The only way to change one element into another is to use a nuclear reaction. In nuclear fission, a heavy element with many protons and neutrons is split into lighter elements. In nuclear reactors, the element uranium is split by collisions with free neutrons that release energy. In nuclear fusion, light elements have their nucleases forced together to form a heavier element. Nuclear fusion happens in the heart of a star when hydrogen is fused into helium; as the star ages and its gravity increases, it’s crushed into progressively heavier and heavier elements.

the period table of elements
The periodic table organizes all elements by atomic number and symbol.

History of chemical elements

From ancient times, it was understood that some items could be turned into others, such as a log being burned or a person eating food. People therefore believed that most items could be broken into simpler forms until the smallest indivisible part was reached. The ancient philosopher Plato is credited as the first person to use the term element, from the ancient Greek stoikheîon – meaning one of a series, component – and the Latin elementum – meaning basic principle or rudiment. Most ancient Greeks believed there were four elements -- air, water, earth and fire -- while Aristotle defined dry, moist, hot and cold as elements that could be combined to form air, water, earth and fire.

Alchemists identified certain substances -- such as lead, gold, mercury and sulfur -- that couldn't be changed. In the 1600s, as more of these indivisible substances were discovered, Robert Boyle defined an element as simple substances that can't decompose or be broken down into component substances.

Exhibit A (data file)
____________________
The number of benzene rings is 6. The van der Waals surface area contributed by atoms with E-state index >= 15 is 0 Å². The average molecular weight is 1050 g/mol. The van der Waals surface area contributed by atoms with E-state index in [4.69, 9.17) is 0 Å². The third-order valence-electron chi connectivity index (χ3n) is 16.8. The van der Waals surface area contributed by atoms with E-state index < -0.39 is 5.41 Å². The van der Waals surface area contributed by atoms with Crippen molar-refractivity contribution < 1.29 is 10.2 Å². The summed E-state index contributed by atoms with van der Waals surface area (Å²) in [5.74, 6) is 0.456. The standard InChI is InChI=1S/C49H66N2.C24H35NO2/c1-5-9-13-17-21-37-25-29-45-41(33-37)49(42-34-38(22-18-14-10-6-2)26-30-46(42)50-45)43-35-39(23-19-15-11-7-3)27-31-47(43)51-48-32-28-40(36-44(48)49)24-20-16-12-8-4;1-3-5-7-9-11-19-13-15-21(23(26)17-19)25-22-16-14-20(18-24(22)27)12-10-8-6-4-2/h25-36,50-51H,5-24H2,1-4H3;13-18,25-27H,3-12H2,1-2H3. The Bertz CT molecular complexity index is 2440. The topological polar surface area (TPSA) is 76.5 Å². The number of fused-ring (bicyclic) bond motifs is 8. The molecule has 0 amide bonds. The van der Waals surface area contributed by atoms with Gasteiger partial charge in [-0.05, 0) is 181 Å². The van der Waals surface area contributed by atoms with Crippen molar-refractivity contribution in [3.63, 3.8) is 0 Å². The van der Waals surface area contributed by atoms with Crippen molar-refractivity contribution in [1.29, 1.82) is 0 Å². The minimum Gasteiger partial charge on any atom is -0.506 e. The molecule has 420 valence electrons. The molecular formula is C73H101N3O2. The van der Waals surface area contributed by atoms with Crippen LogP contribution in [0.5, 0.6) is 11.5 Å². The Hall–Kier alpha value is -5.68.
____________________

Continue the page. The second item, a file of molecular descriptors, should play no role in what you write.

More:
In 1789, Antoine Lavoisier wrote "Elementary Treatise on Chemistry," which is considered the first modern book on chemistry. He defined an element as a simple substance that can't be broken down further and listed many of the elements that we know of today. He arranged the elements into metallic and non-metallic categories.

In the early 1800s, John Dalton proposed atomic theory and was able to determine the atomic weights of many elements. In 1869, Dimitri Mendeleev organized the known elements by atomic weight and grouped them according to similar properties. He also made predictions about then unknown elements based on his research. This was eventually refined into what's now known as the periodic table of the elements.

Elements in computing

The term element is used in computing to refer to a smaller component of a larger system.

In computer programming, an array is a stored list of individual elements or pieces of data.

Web programming uses HTML elements. An HTML element is a complete piece of the page, consisting of an opening tag, the data and the closing tag.

See also: compound, atomic mass unit, matter, Table of Physical Constants, Table of Physical Units

This was last updated in September 2022